Breaking News: Attack By Nordic Cochrane Calls Cochrane Review Of HPV Vaccines Into Question But Has Wider Implications
An astonishing attack by three members of the Nordic Cochrane group in BMJ Evidenced Based Medicine on the recent Cochrane review of HPV vaccines, Arbyn et al Prophylactactic vaccination against human papillomaviruses to prevent cervical cancer and its precursors calls not only the integrity and competence of the review into question, but poses by implication the most serious questions about how the products themselves were designed, trialed, licensed and marketed. The authors of the present of review of the review have been associated with a series of complaints against the European Medicines Agency concerning the vaccines and their safety. The Arbyn paper concludes:
There is high-certainty evidence that HPV vaccines protect against cervical precancer in adolescent girls and young women aged 15 to 26. The effect is higher for lesions associated with HPV16/18 than for lesions irrespective of HPV type. The effect is greater in those who are negative for hrHPV or HPV16/18 DNA at enrolment than those unselected for HPV DNA status. There is moderate-certainty evidence that HPV vaccines reduce CIN2+ in older women who are HPV16/18 negative, but not when they are unselected by HPV DNA status.
We did not find an increased risk of serious adverse effects. Although the number of deaths is low overall, there were more deaths among women older than 25 years who received the vaccine. The deaths reported in the studies have been judged not to be related to the vaccine. Increased risk of adverse pregnancy outcomes after HPV vaccination cannot be excluded, although the risk of miscarriage and termination are similar between trial arms. Long-term of follow-up is needed to monitor the impact on cervical cancer, occurrence of rare harms and pregnancy outcomes.
The key findings new paper by Jørgensen, Gøtzsche and Jefferson are:
-The Cochrane human papillomavirus (HPV)
vaccine review missed nearly half of the eligible
-The review was influenced by reporting bias
and biased trial designs.
-Authors of Cochrane reviews should make
every effort to identify all trials and the trials’
They found that the authors had included in the review only 26 of 46 eligible trials and state for this reason alone the conclusion "'that the risk of reporting bias may be small' was inappropriate" and they warn that none of the trials included were anyway for the new product Gardasil 9 which many countries are switching to. They further castigate the Cochrane review for using misleading language, referring to trials against placebo when all those included in the review were against "active comparators: adjuvants (aluminium hydroxide (Al[OH]3) or amorphous aluminium hydroxyphosphate sulfate [AAHS]) or hepatitis vaccines". They identify this as a bias in the original design of the trials masking the harm of the vaccines, and they note that women were excluded from trials if they had received adjuvants before or a history of immunological or nervous disorders. They say that this lowered the validity of trials and suggested that the manufacturers were concerned about the harms of the product in these groups, although no packet warnings are included.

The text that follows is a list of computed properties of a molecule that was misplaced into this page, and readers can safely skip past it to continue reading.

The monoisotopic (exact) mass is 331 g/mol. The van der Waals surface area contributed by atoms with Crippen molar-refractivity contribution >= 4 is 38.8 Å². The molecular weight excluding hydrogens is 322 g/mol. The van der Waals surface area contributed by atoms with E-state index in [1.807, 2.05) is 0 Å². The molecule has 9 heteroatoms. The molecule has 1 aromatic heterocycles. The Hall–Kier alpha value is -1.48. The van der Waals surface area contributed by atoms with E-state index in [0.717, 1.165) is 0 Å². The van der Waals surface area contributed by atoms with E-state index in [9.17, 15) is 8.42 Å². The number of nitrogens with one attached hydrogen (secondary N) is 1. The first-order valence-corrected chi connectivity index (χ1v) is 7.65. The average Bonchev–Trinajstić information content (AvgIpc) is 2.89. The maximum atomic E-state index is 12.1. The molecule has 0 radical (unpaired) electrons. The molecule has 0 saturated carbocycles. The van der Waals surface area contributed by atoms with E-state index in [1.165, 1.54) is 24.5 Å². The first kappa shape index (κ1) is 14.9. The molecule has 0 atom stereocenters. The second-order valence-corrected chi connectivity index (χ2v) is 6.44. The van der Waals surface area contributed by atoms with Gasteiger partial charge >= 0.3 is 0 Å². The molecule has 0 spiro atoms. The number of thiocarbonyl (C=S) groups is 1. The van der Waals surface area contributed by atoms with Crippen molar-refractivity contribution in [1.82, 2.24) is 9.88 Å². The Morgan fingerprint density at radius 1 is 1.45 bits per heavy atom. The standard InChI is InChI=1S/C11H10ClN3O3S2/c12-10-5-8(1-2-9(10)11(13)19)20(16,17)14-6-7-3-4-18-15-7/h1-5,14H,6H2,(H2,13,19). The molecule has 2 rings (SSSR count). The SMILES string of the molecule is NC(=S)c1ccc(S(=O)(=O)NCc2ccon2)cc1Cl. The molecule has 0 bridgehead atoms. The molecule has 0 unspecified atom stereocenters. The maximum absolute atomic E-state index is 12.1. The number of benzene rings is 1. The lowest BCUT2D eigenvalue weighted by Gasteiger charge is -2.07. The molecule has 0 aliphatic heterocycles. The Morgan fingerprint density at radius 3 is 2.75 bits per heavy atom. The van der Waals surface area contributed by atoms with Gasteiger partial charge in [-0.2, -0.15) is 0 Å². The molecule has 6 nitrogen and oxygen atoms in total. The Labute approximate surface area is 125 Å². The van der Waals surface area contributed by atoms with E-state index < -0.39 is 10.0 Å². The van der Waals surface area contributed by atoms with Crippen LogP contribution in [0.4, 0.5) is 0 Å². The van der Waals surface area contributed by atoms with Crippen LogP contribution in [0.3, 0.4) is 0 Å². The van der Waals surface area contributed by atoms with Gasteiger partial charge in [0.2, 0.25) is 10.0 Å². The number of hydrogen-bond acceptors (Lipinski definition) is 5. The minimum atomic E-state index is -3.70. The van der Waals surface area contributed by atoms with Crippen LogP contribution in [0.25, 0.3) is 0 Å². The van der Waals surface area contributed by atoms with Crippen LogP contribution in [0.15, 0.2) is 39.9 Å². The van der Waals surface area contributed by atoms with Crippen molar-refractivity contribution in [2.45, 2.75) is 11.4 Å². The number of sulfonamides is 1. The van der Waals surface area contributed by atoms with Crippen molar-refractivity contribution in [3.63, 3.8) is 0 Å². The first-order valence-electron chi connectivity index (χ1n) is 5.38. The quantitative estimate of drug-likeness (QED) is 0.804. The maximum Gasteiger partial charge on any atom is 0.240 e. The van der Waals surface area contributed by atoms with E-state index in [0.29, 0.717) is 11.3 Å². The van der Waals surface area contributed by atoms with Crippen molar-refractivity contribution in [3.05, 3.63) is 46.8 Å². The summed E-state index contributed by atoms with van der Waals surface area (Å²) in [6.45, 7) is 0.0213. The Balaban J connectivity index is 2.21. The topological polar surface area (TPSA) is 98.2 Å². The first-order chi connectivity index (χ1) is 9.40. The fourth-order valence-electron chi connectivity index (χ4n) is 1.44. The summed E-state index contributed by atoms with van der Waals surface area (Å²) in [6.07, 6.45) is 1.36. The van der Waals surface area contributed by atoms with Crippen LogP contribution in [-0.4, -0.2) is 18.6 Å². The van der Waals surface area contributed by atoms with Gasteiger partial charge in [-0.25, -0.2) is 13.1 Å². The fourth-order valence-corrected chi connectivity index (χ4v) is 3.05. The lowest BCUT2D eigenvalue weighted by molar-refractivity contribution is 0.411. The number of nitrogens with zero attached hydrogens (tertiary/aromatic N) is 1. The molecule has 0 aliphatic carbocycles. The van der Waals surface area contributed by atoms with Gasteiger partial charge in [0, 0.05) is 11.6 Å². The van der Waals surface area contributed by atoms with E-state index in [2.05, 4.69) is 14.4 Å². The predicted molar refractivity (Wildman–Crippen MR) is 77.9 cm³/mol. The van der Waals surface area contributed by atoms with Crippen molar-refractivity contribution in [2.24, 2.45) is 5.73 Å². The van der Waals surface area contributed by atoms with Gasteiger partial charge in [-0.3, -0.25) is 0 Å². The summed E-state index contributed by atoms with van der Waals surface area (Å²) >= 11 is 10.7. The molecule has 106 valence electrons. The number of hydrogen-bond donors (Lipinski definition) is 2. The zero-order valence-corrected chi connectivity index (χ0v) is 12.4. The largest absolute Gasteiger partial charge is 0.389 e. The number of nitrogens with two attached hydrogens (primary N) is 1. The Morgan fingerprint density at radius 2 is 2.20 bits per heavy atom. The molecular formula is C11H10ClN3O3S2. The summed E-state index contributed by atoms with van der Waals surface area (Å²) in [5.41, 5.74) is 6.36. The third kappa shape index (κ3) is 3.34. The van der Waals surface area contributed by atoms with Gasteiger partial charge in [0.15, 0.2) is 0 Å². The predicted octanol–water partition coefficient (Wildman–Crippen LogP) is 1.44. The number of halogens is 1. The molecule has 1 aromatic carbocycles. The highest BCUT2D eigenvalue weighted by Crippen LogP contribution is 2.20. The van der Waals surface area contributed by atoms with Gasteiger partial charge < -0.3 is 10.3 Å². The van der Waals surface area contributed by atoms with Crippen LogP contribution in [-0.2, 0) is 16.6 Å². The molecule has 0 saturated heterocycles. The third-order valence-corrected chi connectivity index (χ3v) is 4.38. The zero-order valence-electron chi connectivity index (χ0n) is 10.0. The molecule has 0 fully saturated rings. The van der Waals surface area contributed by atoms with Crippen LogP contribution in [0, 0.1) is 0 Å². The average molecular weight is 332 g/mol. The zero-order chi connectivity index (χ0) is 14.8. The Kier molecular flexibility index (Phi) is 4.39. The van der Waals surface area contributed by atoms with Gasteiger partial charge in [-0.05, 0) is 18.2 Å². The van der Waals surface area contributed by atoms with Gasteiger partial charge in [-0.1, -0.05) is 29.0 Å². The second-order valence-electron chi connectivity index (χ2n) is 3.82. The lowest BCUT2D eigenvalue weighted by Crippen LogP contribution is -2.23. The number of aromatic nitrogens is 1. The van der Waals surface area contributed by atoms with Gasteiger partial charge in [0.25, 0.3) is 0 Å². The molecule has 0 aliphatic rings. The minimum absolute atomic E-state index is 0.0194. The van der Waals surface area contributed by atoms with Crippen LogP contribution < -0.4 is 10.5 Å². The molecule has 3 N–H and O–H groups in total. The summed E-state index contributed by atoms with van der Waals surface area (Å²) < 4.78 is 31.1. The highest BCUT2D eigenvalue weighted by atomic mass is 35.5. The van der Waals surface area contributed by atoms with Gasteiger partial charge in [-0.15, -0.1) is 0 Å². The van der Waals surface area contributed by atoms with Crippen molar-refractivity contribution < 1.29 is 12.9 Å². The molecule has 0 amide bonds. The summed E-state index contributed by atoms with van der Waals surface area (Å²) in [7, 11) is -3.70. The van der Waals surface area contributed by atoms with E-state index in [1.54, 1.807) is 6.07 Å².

They further complain that Arbyn failed to mention cases of cervical cancer in the trial groups but also that the relationship CIN2 lesions and cancer was uncertain since they regressed spontaneously in women under 30 who were mostly the subjects of the trial. They also say that the review misreported trials. In the so called PATRICIA trial where Cochrane reported 701 vs 699 from the trial publication, and 835 vs 829 in its "Clinical trial.gov" entry the Nordic Cochrane group found 1046 vs 982. Some trials recorded no adverse events at all and had very short follow up periods. While the original review could detect no pattern to the greater risk of death in the vaccinate vs comparator groups (51 vs 39) the Nordic Cochrane point out:
A death may be coded in a way that does not raise suspicion that the vaccine caused it; for example,a ‘traumatic head injury’ or ‘drowning’ could have been caused by a ‘syncope’, which is a recognised harm.
A meta-analysis which sought determine funding bias was flawed because the one trial which was deemed to be not funded by manufacturers was in fact funded by GSK by a circuitous route, and they failed to mention a report by the WHO Uppsala Monitoring Centre which found:
that found serious harms following HPV vaccination overlapping with two syndromes: postural orthostatic tachycardia syndrome (POTS) and complex regional pain syndrome (CRPS).
Instead they had relied on assurances from the European Medicines Agency handed down from the manufacturers. They note that in contravention of Cochrane guidelines 14 of the authors on the original protocol for the review had significant conflicts, as did three of the four authors of the final paper. While the main thrust of the paper is that Cochrane - to which the authors are affiliated - needs to clean up its act, we all may wonder at how the governments of the world have allowed pharmaceutical companies to subject young women to these ill-tested and dangerous products for the last dozen years, and even at how the pre-marketing trials in the format described were ever allowed. We shudder over the fact that in the last week the recommendation for Gardasil 9 has extended to boys and young men in the United Kingdom, and that in France the vaccine is about to be made compulsory. We know we cannot trust the pharmaceutical industry but how can we ever trust our governments?
John Stone is UK and European Editor of Age of Autism